PSD3 will also contain updated provisions for fighting new types of payment fraud, including socially engineered fraud and authorised push payment (APP) fraud. PSD3 promises to beef up fraud prevention by enabling the sharing of more fraud-related data at an industry level. Something that will prick up the ears of payments providers is that the EC is opening redress rights to consumers in respect of fraudulent payments including, in some cases, APP transactions.

In this regard, the proposed PSD3 appears to mirror the UK’s recently mandated APP reimbursement requirements. Here is a potential battleground for the EC on one side and the banks and payment service providers who could find themselves liable for reimbursing customers for authorised transactions deemed fraudulent at a later date. European players will be keeping a close eye on how the UK payments industry responds to APP fraud requirements over the next 12 months.

With European elections looming, regulation implementation progress could be slow

The EC has optimistically put forward the first half of 2025 for the final adoption of PSD3 and FIDA. But as life has a habit of doing, there are always curveballs, unintended consequences, and unforeseen spanners being thrown into the works.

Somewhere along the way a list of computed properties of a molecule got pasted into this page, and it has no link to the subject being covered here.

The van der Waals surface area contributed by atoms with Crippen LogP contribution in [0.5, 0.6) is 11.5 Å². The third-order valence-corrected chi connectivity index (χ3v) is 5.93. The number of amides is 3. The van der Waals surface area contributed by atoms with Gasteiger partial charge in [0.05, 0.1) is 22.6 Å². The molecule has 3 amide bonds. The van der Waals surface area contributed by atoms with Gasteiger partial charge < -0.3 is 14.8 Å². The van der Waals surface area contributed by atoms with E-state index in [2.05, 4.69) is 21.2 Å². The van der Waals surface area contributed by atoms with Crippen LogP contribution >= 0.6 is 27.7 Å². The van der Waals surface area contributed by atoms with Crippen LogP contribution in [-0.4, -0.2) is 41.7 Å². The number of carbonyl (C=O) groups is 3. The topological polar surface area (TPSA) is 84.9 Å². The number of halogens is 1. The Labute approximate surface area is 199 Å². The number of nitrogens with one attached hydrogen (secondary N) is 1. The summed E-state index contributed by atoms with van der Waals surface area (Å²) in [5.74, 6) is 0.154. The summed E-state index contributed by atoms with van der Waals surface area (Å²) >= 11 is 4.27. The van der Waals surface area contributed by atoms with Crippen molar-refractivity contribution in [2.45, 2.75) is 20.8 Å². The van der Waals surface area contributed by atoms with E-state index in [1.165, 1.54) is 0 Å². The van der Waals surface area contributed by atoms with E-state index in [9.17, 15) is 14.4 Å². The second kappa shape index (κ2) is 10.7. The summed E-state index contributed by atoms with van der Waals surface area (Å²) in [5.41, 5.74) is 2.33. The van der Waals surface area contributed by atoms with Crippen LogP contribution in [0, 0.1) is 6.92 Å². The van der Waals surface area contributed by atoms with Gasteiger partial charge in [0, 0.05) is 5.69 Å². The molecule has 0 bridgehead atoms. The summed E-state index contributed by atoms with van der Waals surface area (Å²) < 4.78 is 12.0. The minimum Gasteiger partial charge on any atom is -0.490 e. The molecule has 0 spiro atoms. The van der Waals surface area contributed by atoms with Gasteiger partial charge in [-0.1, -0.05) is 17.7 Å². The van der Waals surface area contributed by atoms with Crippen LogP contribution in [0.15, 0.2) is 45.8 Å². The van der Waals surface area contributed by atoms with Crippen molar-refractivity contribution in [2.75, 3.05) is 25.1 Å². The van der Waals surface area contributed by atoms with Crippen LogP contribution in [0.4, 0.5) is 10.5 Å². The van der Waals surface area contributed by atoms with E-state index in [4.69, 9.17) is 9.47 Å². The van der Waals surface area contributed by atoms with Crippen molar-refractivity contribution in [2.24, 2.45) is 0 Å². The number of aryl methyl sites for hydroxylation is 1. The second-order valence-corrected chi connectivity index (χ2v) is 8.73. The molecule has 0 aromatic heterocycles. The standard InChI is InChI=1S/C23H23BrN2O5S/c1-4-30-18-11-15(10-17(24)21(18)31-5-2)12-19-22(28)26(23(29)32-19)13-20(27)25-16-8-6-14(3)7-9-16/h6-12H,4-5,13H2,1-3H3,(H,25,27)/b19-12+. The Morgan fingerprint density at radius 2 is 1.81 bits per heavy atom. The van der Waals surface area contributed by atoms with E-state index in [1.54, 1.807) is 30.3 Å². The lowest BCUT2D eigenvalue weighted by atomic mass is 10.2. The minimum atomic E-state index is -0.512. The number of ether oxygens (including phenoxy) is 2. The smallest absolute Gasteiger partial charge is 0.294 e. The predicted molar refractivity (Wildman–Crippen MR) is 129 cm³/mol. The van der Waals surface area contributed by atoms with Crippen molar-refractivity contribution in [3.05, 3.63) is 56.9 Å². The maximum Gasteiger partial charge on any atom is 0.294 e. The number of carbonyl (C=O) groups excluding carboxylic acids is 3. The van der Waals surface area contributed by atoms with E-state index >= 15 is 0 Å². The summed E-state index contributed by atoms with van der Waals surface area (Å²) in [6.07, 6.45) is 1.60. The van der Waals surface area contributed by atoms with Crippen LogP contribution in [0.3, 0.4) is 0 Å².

Much could hinge on the results of the forthcoming European Parliament elections, set to take place in June 2024. Regardless of political leaning, most legislators are broadly in favour of the proposed frameworks, which have met little opposition so far on their way through the legislative journey. But don’t discount the possibility of surprise election results. If European parliamentarians find themselves at loggerheads, this could slow the passage of any pending legislation and leave the payment industry in limbo.

What remains to be seen is whether these regulatory updates will effectively balance consumer protection with commercial concerns. It’s clear that policymakers have good intentions, but it’s vital that new regulatory frameworks don’t squeeze the ability of ecosystem players to innovate and compete, and inadvertently reduce payment choice and convenience for consumers.

What the changes mean for fintechs: take action now

With so many updates across these intertwining regulations, it’s imperative that banks, non-banks, and fintechs ensure their technology platforms and processes can adapt to the changes required. Investing in anti-fraud measures, risk monitoring, and a tech platform that can bend and flex in response to changing regulations will offer numerous opportunities for innovation, collaboration and unbeatable competitive advantages.